I don't even know how this works. See, this morning I woke up (too early, but at least it wasn't 3:00AM) to find it had snowed again in the night. Snow. With just a week to go to Equinox. Hello?!? So, I wasn't happy. Dragged my butt for most of the morning, in fact. Bleah, blah, blrgh. Life's too much; can't handle the work I have to do; so tired. Around noon, I had me a sandwich, dragged myself off to bed, and had a nap.
And woke after twenty minutes or so to literally bounce up, cheerful and optimistic. Why? Because the sun had come out. Bright blue sky, most of the snow melted off, and glorious light pouring in the window. Well, the kitchen window, anyway - my bedroom faces West into the mountain, it doesn't often get direct sunlight. And that's my point: I didn't even see that sunshine until I had got out of bed. I felt better just because the sun came out, even though I hadn't seen it yet.
Now, I'm sure there's something highly metaphorical in that, but that's not what I'm after. What I'm wondering is how it works. This is by no means the first time that's happened to me, that I felt gloomy to match the weather, and as soon as the sun comes out, the gloom dissipates right along with the clouds. Oh yes, I'm fully aware of the benefits of sunlight on moods - I've even got one of those bright-light lamps that help you survive the dark months here on the 50th Parallel. But with those lamps, the light has to shine on your eyes - in other words, you have to see it for it to help. To treat SAD, they recommend going for a walk outside every day, and don't you dare wear sunglasses. So how can the sun coming out during my nap, when I've got my eyes closed in a room facing away from direct sunlight, have that same effect?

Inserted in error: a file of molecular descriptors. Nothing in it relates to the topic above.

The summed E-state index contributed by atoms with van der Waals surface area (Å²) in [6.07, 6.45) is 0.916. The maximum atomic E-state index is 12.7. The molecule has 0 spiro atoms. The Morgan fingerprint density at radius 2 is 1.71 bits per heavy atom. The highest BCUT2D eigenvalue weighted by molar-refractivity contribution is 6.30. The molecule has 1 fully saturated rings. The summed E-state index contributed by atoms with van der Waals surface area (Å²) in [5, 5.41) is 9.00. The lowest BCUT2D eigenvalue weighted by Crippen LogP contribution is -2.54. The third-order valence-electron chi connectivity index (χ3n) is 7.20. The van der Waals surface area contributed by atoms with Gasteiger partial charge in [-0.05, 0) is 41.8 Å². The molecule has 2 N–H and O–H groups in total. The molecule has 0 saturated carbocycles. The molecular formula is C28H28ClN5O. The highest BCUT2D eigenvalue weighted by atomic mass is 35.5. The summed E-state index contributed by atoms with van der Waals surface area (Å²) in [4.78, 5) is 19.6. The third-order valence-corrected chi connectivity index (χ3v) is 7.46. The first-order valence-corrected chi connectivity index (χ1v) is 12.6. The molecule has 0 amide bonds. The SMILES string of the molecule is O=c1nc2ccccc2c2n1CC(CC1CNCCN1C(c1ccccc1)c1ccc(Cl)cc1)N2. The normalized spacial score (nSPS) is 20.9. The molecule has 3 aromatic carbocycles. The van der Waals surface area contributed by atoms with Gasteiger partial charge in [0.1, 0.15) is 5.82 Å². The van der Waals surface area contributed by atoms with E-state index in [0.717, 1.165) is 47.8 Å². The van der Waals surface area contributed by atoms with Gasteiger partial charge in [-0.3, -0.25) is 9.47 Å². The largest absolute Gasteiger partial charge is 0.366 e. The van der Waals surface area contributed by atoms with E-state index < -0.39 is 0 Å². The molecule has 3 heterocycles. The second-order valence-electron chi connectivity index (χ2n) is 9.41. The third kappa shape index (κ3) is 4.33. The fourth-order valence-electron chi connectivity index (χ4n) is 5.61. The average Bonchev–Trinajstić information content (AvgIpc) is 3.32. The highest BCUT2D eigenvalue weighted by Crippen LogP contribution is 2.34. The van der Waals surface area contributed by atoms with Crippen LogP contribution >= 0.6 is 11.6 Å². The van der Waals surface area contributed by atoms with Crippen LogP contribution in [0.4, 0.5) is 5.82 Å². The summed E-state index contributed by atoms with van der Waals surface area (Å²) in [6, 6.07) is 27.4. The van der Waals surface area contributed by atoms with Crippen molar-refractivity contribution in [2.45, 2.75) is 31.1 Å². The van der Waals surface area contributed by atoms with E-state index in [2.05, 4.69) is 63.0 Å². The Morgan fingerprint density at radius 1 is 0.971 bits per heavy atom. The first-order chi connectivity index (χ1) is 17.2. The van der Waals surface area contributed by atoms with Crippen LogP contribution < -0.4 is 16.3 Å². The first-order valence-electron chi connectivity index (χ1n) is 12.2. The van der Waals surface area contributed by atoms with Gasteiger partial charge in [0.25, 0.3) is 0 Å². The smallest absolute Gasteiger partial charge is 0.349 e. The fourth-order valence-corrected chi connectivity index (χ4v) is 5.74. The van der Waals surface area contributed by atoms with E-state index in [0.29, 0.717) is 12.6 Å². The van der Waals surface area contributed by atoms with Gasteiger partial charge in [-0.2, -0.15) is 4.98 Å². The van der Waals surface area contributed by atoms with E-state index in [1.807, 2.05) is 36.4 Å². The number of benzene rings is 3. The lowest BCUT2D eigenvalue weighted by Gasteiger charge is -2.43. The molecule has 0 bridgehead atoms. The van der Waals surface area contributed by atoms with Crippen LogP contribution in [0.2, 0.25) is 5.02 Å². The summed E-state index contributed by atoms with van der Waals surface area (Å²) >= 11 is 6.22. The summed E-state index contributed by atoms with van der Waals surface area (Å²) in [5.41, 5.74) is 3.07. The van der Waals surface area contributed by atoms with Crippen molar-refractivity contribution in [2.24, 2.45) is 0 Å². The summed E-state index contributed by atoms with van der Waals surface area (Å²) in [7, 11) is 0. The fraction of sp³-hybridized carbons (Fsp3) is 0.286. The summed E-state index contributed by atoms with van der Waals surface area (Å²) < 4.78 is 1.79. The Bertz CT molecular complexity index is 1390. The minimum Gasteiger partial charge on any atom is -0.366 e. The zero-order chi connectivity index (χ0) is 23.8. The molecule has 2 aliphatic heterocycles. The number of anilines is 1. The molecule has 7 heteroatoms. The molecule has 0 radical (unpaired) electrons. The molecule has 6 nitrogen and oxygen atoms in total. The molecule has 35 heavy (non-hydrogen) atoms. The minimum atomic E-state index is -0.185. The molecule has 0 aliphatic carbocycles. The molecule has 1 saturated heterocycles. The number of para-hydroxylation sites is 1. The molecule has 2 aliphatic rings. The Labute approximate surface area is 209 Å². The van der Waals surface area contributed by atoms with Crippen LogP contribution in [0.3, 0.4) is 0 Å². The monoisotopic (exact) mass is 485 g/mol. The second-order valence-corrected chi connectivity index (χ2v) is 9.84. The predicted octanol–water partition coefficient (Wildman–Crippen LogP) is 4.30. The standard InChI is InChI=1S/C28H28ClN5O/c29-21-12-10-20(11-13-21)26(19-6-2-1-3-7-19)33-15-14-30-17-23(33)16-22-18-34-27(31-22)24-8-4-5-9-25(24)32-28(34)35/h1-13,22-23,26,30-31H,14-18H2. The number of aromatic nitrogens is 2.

I figure I must be some sort of human barometer. Don't you think that's feasible? I mean, if those air pressure systems have the power to move around massive quantities of water in the sky (incognito under the name of "clouds"), they probably have some sort of influence on all that water that's sloshing around in my veins. Even my brain, I hear, is made up of about 75% H2O. Maybe with low air pressure, it's all pushed to the sides of the skull, and those little critters that live inside my head and are supposed to make me feel happy get really thirsty. Or something. Oh, fine, call them neurotransmitters if you wish- but I think there's probably a whole lot more about the human body that we don't know than that we know, so who knows, there could be some happy-brain-critters that we just haven't found out about yet.
Oh, and I did go for a walk, outside, without sunglasses, after that nap. I couldn't resist. And you know what? The crocuses are blooming.
Life, the Universe, and Human Barometers. May your happy-brain-critters stay well hydrated.